FDA Draft Guidance 2012: Drug Interaction Studies- Study Design, Data Analysis, Implications for Dosing, and Labeling Recommendations
We respect your privacy, by submitting this form you agree to having your details passed onto the sponsor who may promote similar products and services related to your area of interest. For further information on how we process and monitor your personal data click here.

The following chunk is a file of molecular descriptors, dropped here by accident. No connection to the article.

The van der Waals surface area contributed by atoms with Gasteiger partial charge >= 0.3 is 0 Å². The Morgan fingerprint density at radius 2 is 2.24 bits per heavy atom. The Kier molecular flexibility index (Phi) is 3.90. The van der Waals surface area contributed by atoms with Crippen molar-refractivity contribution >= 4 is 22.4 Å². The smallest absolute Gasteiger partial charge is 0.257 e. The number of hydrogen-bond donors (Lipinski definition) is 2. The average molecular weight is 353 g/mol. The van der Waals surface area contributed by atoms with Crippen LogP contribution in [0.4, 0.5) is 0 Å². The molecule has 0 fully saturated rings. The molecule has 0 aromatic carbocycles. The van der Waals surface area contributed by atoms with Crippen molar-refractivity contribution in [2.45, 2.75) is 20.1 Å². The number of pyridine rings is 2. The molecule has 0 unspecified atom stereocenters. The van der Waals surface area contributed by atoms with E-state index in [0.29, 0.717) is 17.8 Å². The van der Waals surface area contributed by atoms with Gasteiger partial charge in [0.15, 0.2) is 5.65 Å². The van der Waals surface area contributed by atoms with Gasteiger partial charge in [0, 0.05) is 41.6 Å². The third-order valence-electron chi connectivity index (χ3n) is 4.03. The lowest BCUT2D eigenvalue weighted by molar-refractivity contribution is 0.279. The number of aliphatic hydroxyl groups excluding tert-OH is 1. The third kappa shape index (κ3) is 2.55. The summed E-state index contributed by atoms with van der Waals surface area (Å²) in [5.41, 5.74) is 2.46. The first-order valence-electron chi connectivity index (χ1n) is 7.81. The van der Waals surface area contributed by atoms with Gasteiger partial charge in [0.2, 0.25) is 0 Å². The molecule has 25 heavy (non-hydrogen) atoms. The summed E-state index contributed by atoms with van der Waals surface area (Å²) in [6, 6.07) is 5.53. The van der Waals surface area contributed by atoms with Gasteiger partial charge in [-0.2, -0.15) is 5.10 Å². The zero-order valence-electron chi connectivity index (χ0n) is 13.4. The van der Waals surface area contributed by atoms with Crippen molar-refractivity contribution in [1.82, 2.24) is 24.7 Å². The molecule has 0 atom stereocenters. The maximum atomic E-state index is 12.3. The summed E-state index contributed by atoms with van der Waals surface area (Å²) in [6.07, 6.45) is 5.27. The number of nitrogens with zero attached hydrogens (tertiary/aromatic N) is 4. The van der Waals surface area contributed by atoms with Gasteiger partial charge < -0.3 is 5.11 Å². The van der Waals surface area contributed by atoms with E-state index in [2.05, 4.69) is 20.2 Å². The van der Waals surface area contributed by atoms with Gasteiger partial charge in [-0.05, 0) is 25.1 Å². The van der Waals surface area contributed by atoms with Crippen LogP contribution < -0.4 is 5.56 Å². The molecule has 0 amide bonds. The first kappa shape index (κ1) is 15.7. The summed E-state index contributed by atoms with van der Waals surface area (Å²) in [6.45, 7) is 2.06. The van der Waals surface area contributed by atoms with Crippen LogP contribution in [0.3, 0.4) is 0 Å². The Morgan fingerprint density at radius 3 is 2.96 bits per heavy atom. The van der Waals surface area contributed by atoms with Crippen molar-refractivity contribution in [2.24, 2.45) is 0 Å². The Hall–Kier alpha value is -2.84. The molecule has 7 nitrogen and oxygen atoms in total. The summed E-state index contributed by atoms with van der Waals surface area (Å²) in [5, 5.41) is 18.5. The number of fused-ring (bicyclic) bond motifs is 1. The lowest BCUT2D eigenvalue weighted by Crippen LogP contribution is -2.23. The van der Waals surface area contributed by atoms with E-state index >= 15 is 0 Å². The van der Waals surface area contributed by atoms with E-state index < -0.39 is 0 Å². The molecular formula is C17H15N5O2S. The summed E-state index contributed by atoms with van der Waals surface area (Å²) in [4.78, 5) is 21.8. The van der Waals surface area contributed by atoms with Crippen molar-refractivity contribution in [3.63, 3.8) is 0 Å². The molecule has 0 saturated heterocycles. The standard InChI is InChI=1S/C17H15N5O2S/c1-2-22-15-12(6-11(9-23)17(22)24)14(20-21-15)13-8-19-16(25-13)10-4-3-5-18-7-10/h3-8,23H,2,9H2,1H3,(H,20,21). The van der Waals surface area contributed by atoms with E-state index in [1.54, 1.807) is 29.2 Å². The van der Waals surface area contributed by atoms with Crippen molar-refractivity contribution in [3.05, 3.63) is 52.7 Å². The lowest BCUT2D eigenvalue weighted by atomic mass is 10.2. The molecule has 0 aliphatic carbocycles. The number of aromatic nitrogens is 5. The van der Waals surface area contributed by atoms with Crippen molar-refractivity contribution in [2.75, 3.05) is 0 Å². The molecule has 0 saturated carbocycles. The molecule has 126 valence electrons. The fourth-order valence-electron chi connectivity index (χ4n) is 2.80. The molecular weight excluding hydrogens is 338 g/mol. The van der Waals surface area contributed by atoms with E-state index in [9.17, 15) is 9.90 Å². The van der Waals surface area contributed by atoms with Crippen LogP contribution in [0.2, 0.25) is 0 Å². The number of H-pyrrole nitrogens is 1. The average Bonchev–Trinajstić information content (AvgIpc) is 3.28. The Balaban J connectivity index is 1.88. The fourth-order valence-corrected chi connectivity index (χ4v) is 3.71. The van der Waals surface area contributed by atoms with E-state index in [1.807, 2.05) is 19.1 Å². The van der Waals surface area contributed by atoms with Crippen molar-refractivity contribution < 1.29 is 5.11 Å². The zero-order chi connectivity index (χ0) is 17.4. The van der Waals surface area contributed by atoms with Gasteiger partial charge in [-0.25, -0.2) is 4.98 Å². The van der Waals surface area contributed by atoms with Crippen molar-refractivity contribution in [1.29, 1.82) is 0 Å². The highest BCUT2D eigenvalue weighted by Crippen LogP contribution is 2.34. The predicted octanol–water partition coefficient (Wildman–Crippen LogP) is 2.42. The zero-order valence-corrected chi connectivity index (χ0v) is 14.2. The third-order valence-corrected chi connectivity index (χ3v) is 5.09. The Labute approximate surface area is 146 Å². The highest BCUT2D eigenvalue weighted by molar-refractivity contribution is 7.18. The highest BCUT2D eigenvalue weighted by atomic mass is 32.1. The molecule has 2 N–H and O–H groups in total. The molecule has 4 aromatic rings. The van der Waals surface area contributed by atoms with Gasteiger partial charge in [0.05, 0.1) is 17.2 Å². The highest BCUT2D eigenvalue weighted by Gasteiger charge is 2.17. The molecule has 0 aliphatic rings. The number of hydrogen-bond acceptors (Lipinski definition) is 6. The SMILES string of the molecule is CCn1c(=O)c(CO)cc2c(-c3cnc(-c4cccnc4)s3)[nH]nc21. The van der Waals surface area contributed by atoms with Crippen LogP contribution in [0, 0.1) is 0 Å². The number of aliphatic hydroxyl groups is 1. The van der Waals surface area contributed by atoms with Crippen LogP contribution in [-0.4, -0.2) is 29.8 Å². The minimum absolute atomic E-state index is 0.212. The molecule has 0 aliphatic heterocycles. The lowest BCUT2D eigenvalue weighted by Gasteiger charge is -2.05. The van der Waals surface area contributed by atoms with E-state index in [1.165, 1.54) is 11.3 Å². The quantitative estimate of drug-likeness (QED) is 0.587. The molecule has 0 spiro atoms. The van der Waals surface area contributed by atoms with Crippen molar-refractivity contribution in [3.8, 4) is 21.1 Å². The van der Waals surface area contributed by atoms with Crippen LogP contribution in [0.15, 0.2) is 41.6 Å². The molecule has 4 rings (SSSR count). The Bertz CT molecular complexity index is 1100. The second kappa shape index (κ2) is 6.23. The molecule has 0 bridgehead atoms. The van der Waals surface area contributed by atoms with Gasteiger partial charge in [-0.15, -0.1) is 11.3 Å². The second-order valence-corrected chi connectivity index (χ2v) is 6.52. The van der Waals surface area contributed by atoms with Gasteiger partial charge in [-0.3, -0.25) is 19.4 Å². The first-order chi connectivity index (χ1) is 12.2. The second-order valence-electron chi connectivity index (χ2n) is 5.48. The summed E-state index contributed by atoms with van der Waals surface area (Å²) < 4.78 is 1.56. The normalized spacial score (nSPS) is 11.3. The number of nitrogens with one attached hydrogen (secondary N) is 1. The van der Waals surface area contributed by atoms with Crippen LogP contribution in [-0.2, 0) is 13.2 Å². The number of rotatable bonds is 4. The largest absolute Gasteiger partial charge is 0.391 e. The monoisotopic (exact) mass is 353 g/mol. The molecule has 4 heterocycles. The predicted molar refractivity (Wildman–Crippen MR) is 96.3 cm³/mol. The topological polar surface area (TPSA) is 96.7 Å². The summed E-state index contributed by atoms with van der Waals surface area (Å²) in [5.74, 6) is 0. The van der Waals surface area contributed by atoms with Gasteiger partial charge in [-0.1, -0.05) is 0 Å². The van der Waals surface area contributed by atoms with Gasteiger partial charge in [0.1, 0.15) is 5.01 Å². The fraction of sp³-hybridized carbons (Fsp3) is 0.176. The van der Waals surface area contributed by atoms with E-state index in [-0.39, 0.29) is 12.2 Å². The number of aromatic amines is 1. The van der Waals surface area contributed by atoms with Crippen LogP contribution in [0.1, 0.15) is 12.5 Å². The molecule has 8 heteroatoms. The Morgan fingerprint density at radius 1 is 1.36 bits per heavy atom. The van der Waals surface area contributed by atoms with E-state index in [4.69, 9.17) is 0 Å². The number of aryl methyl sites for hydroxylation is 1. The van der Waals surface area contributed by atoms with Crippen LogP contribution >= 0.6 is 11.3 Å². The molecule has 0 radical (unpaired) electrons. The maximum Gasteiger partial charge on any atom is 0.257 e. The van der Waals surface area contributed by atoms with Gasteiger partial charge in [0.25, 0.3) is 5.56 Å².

This guidance provides recommendations for sponsors of new drug applications (NDAs) and biologics license applications (BLAs) for therapeutic biologics regulated by CDER regarding in vitro and in vivo studies of drug metabolism, drug transport, and drug-drug or drug-therapeutic protein interactions. Drug interactions can result when one drug alters the pharmacokinetics of another drug or its metabolites. Drug interactions also can reflect the additive nature of the pharmacodynamic effect of either drug when taken with the other drug. The main focus of this guidance is pharmacokinetic drug interactions. This guidance reflects the Agency’s view that the pharmacokinetic interactions between an investigational new drug and other drugs should be defined during drug development, as part of an adequate assessment of the drug’s safety and effectiveness. It is important to understand the nature and magnitude of drug-drug interactions (DDI) for several reasons. Concomitant medications, dietary supplements, and some foods, such as grapefruit juice, may alter metabolism and/or drug transport abruptly in individuals who previously had been receiving and tolerating a particular dose of a drug. Such an abrupt alteration in metabolism or transport can change the known safety and efficacy of a drug.